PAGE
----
State transportation officials will pay nearly $2.1 million to the contractor of the new Hastings bridge for overtime and other expenses necessary to get the bridge open by December 2013 after flooding and the state government shutdown caused delays last year.

In a settlement signed last week, the state acknowledged that the $120 million bridge project was delayed 12 months by Mississippi River flooding in the spring of 2011, followed in July by the 20-day state government shutdown, said Kevin Gutknecht, spokesman for the state Department of Transportation (MnDOT).

To reduce the delay in opening the bridge to six months, the state will pay the contractor, Lunda/Ames Joint Venture, nearly $2.1 million to accelerate construction and ensure the four-lane bridge opens by Dec. 13, 2013.

"We used accelerated bridge construction to minimize the impact to the public," said MnDOT deputy commissioner Bernie Arseneau, as he watched workers prepare to hoist the 6.6-million-pound main span atop piers on Sept. 23.

MnDOT also agreed to pay $342,681 to settle the contractor's claim for extra costs it incurred to stop and restart construction after the 20-day state shutdown. There are no other claims pending, but the contractor has the right to file claims for extra costs until the project is finalized, Gutknecht said. The claim payment won't be made until the bridge's "substantial completion" date on July 7, 2014, the agreement says.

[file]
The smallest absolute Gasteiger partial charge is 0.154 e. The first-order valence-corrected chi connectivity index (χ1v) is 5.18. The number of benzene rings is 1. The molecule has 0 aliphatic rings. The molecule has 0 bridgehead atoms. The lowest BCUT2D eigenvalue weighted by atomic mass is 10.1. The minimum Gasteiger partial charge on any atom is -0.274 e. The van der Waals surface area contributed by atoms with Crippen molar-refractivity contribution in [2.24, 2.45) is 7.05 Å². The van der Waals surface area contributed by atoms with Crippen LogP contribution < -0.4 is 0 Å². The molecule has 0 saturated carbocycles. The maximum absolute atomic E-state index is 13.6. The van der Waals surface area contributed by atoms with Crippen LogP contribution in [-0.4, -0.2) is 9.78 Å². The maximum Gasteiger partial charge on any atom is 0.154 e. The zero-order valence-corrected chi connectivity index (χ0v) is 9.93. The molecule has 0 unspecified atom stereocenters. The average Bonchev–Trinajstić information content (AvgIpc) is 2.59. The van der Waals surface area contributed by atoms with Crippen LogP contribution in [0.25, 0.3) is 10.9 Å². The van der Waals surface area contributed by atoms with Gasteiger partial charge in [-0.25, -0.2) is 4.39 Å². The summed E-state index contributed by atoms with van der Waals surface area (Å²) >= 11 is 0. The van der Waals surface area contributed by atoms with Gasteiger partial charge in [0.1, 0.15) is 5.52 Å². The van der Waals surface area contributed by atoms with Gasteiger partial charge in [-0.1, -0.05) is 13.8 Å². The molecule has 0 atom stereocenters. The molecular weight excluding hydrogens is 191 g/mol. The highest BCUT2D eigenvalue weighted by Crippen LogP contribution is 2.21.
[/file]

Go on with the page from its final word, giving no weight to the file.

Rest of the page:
The project started in October 2010.

MnDOT project manager Steve Kordosky said the total $2.4 million in extra costs are relatively minor on a $120 million project. He noted big construction projects often have cost overruns due to unexpected circumstances.

The joint venture can earn a bonus of up to $300,000 by getting the four lanes open before the 2013 deadline. The agreement says for each day the lanes are open early, Lunda/Ames can earn a $10,000 incentive for up to 30 days. If the contractor misses the deadline, the joint venture pays damages to the state.

The bridge will initially open in May for two lanes, one in each direction. At that point the old bridge, a 60-year-old structure, will be closed and dismantled to provide space for the last two lanes to be added to the new bridge, Gutknecht said.

MnDOT says the 545-foot long main span will be the longest free-standing twin-arch bridge in North America. The 98-foot-tall bridge is expected to last 100 years.

Jim Adams • 952-746-3283